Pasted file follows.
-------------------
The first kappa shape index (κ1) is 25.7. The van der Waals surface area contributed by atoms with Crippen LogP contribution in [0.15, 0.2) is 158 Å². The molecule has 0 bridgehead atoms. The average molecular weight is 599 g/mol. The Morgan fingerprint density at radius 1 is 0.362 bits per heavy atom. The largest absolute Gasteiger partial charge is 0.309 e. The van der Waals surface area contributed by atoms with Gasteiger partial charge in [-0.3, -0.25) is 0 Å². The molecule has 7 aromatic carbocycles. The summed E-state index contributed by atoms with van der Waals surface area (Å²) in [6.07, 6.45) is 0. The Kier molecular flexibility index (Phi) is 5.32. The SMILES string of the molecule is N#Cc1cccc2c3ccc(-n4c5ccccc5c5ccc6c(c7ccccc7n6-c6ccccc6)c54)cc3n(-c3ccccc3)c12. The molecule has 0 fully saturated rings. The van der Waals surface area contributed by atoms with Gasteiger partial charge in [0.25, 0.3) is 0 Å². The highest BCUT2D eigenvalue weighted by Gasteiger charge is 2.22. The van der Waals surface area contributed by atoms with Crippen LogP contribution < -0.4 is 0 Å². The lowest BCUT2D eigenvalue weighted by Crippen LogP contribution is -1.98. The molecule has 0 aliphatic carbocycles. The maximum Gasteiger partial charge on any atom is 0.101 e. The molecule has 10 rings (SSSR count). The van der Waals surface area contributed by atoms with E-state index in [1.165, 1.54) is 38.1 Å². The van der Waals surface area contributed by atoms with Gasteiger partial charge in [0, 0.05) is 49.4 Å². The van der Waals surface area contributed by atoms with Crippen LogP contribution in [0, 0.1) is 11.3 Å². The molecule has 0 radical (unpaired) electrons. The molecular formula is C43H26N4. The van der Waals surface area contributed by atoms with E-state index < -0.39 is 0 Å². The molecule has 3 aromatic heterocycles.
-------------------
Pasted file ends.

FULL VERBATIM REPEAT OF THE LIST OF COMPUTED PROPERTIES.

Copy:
The first kappa shape index (κ1) is 25.7. The van der Waals surface area contributed by atoms with Crippen LogP contribution in [0.15, 0.2) is 158 Å². The molecule has 0 bridgehead atoms. The average molecular weight is 599 g/mol. The Morgan fingerprint density at radius 1 is 0.362 bits per heavy atom. The largest absolute Gasteiger partial charge is 0.309 e. The van der Waals surface area contributed by atoms with Gasteiger partial charge in [-0.3, -0.25) is 0 Å². The molecule has 7 aromatic carbocycles. The summed E-state index contributed by atoms with van der Waals surface area (Å²) in [6.07, 6.45) is 0. The Kier molecular flexibility index (Phi) is 5.32. The SMILES string of the molecule is N#Cc1cccc2c3ccc(-n4c5ccccc5c5ccc6c(c7ccccc7n6-c6ccccc6)c54)cc3n(-c3ccccc3)c12. The molecule has 0 fully saturated rings. The van der Waals surface area contributed by atoms with Gasteiger partial charge in [0.25, 0.3) is 0 Å². The highest BCUT2D eigenvalue weighted by Gasteiger charge is 2.22. The van der Waals surface area contributed by atoms with Crippen LogP contribution < -0.4 is 0 Å². The lowest BCUT2D eigenvalue weighted by Crippen LogP contribution is -1.98. The molecule has 0 aliphatic carbocycles. The maximum Gasteiger partial charge on any atom is 0.101 e. The molecule has 10 rings (SSSR count). The van der Waals surface area contributed by atoms with E-state index in [1.165, 1.54) is 38.1 Å². The van der Waals surface area contributed by atoms with Gasteiger partial charge in [0, 0.05) is 49.4 Å². The van der Waals surface area contributed by atoms with Crippen LogP contribution in [0, 0.1) is 11.3 Å². The molecule has 0 radical (unpaired) electrons. The molecular formula is C43H26N4. The van der Waals surface area contributed by atoms with E-state index < -0.39 is 0 Å². The molecule has 3 aromatic heterocycles.